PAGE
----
When we consider the problems that were faced at the founding of this nation, one critical truth almost invariably escapes our consciousness – our incredible diversity as a nation! It is the single great dilemma that faced the founding fathers, in creating our new government, and in writing our Constitution. Try to understand the social realities of the European nations at that time. If you were a Spaniard, for example, you lived in a nation of Spaniards, who all spoke Spanish, who all had a common and unique heritage with a common religion, and who functioned within their own, unique social order. In the eyes of a Spaniard, at that time, they had their “Spanish” culture. Then there was EVERYONE ELSE.
It was the purest essence of “us and them.” The social view of a Frenchman was precisely the same – since the Frenchman had his own language, history, culture and religion – as opposed to EVERYONE ELSE. The same again was true of every other society on the European continent. Worse still, when it came to religion, a state of violent conflict had existed between the Catholic faith and Protestantism for centuries (and would continue for centuries more), a conflict which had actually instigated civil wars in Britain, France and the German States.
So it was that the founders of our nation were to face a “sociological dilemma” when it came to creating a completely new kind of government that was virtually unique in human history, Unlike any other nation before us, the United States was to be made up of people from every nation on Earth, as well as people of every race, ethnicity and of EVERY RELIGION KNOWN TO HUMANKIND. Englishman, Frenchmen, Spaniards, Italians, Greeks, Turks and all other national backgrounds – nationalities that had warred with each other for centuries, were now, suddenly, all to become the new “AMERICANS” virtually over-night.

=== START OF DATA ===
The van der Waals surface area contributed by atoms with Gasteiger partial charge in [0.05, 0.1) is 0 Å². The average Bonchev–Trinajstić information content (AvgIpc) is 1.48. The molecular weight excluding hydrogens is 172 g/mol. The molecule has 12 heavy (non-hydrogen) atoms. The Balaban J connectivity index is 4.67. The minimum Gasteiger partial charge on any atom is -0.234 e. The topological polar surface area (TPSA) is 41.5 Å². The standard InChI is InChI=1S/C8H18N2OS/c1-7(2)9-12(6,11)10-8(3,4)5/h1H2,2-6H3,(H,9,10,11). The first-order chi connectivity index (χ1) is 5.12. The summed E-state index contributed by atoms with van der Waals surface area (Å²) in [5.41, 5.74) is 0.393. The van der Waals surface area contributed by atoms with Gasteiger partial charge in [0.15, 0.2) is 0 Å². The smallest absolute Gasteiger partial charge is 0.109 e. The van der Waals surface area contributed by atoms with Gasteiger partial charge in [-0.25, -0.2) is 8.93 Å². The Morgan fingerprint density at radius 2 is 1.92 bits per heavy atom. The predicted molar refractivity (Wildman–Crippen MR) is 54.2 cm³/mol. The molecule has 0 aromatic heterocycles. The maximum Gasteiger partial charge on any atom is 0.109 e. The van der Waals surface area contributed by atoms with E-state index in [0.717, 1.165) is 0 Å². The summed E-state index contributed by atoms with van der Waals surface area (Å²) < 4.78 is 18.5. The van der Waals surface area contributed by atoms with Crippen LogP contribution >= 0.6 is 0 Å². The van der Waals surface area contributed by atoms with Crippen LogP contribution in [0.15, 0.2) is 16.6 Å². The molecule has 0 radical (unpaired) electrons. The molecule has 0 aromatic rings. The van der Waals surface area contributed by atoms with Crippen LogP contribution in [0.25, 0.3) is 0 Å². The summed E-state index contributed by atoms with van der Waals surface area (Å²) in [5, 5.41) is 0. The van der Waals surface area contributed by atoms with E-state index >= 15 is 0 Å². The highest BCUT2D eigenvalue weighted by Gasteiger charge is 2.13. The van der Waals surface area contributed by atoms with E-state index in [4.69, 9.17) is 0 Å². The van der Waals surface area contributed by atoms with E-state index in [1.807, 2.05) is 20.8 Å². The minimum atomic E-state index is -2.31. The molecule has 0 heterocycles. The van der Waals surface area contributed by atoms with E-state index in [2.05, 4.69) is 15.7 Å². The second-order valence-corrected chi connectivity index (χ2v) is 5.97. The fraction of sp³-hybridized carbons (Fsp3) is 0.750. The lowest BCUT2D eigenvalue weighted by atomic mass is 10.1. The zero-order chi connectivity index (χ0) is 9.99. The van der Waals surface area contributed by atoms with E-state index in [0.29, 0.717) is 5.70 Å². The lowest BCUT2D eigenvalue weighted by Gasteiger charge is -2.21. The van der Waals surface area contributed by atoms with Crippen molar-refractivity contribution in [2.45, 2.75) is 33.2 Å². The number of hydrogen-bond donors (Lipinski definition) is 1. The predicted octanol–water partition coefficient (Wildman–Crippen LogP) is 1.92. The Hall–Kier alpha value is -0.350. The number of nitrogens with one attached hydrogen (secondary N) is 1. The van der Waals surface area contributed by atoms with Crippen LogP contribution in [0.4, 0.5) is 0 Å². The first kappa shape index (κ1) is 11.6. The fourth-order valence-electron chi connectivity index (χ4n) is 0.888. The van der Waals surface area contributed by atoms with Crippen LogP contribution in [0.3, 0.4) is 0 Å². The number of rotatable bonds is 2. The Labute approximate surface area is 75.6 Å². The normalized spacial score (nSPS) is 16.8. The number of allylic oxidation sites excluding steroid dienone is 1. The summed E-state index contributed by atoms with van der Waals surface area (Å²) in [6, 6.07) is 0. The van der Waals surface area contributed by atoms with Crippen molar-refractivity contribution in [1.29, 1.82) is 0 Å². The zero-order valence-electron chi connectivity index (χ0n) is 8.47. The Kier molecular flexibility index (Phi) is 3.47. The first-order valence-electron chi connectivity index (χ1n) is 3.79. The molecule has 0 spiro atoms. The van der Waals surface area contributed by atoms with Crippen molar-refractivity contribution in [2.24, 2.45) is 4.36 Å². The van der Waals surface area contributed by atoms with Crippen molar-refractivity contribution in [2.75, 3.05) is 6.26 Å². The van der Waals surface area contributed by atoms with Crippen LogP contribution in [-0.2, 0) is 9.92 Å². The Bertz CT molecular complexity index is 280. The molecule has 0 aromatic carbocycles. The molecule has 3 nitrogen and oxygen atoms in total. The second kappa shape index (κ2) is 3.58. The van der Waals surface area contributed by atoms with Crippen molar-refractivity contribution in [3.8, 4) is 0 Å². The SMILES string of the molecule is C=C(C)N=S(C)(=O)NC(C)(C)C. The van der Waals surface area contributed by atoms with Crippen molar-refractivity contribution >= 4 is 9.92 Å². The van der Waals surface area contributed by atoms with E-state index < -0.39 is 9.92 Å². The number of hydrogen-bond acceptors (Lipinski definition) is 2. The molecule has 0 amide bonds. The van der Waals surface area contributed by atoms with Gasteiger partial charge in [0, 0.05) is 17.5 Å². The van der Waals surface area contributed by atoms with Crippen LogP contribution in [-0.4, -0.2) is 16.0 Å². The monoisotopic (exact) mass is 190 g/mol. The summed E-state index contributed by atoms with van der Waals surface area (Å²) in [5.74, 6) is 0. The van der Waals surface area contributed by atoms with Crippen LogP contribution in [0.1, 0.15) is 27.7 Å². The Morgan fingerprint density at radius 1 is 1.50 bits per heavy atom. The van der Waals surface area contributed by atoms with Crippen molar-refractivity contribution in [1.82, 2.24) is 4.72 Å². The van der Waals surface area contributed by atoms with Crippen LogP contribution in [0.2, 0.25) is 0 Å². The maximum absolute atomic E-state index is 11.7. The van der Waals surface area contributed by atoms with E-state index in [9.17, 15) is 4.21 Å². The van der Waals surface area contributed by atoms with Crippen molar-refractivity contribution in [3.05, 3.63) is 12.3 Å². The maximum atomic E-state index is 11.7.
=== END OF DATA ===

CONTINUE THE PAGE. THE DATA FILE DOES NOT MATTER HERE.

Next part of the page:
Protestants, Catholics, Jews, Muslims and Hindus were but a few of the countless religious persuasions that would find refuge in the society or our new “America.” Then add to this mix, persons of every race in human existence. How was such a mix of humanity to be socially united, without the risk of their tearing each other to pieces? Or worse yet, how could our newly formed system be structured, in a way that would inhibit political demagogues (for their own political purposes) from playing nationality against nationality – ethnicity against ethnicity – even religion against religion? In short, how could the founders of this new nation structure a government that could “unite” peoples of such vast diversity, into a common socio-political force? How could we structure a system in which we would all be simply “Americans?”
If one reads the Constitution they wrote, and its Bill of Rights, one is given certain clues as to how they did it. For a start, under Article II, Section 1, for example, the President is required to voice the following oath: “I do solemnly swear (or affirm) that I will faithfully execute the office of President…“ In simplest terms, the President elect, when taking the oath, is obliged to “swear” [as to God], but at the same time, is allowed the option to simply “affirm” that oath – without reference to any God. Moreover, throughout that Constitution, when anyone is required to take an oath, be it as an elected or appointed official, or an officer in military service, this same prerogative is granted.